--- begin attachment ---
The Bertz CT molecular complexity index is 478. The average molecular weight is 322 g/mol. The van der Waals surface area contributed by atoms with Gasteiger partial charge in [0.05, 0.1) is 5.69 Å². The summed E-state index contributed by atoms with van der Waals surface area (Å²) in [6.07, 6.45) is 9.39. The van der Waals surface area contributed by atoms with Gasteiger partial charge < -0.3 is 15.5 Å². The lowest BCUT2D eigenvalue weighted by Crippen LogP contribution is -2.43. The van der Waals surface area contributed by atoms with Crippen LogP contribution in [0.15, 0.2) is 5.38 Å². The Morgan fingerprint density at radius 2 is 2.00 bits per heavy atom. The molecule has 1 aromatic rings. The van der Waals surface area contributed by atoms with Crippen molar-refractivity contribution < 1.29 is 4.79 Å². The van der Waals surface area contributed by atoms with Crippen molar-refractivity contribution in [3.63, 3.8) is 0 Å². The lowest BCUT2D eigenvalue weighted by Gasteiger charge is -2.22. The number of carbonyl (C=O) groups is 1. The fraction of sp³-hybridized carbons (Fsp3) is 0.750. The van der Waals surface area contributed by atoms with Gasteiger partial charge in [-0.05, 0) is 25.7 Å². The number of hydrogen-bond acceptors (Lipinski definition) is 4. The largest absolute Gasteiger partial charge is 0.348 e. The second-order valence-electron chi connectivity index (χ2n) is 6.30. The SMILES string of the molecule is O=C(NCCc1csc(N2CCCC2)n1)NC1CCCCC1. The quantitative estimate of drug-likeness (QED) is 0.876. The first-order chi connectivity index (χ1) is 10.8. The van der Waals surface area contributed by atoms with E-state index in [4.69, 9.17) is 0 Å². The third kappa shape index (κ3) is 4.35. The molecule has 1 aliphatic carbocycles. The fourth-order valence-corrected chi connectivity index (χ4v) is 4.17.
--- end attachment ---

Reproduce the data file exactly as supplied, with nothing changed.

The Bertz CT molecular complexity index is 478. The average molecular weight is 322 g/mol. The van der Waals surface area contributed by atoms with Gasteiger partial charge in [0.05, 0.1) is 5.69 Å². The summed E-state index contributed by atoms with van der Waals surface area (Å²) in [6.07, 6.45) is 9.39. The van der Waals surface area contributed by atoms with Gasteiger partial charge < -0.3 is 15.5 Å². The lowest BCUT2D eigenvalue weighted by Crippen LogP contribution is -2.43. The van der Waals surface area contributed by atoms with Crippen LogP contribution in [0.15, 0.2) is 5.38 Å². The Morgan fingerprint density at radius 2 is 2.00 bits per heavy atom. The molecule has 1 aromatic rings. The van der Waals surface area contributed by atoms with Crippen molar-refractivity contribution < 1.29 is 4.79 Å². The van der Waals surface area contributed by atoms with Crippen molar-refractivity contribution in [3.63, 3.8) is 0 Å². The lowest BCUT2D eigenvalue weighted by Gasteiger charge is -2.22. The number of carbonyl (C=O) groups is 1. The fraction of sp³-hybridized carbons (Fsp3) is 0.750. The van der Waals surface area contributed by atoms with Gasteiger partial charge in [-0.05, 0) is 25.7 Å². The number of hydrogen-bond acceptors (Lipinski definition) is 4. The largest absolute Gasteiger partial charge is 0.348 e. The second-order valence-electron chi connectivity index (χ2n) is 6.30. The SMILES string of the molecule is O=C(NCCc1csc(N2CCCC2)n1)NC1CCCCC1. The quantitative estimate of drug-likeness (QED) is 0.876. The first-order chi connectivity index (χ1) is 10.8. The van der Waals surface area contributed by atoms with E-state index in [4.69, 9.17) is 0 Å². The third kappa shape index (κ3) is 4.35. The molecule has 1 aliphatic carbocycles. The fourth-order valence-corrected chi connectivity index (χ4v) is 4.17.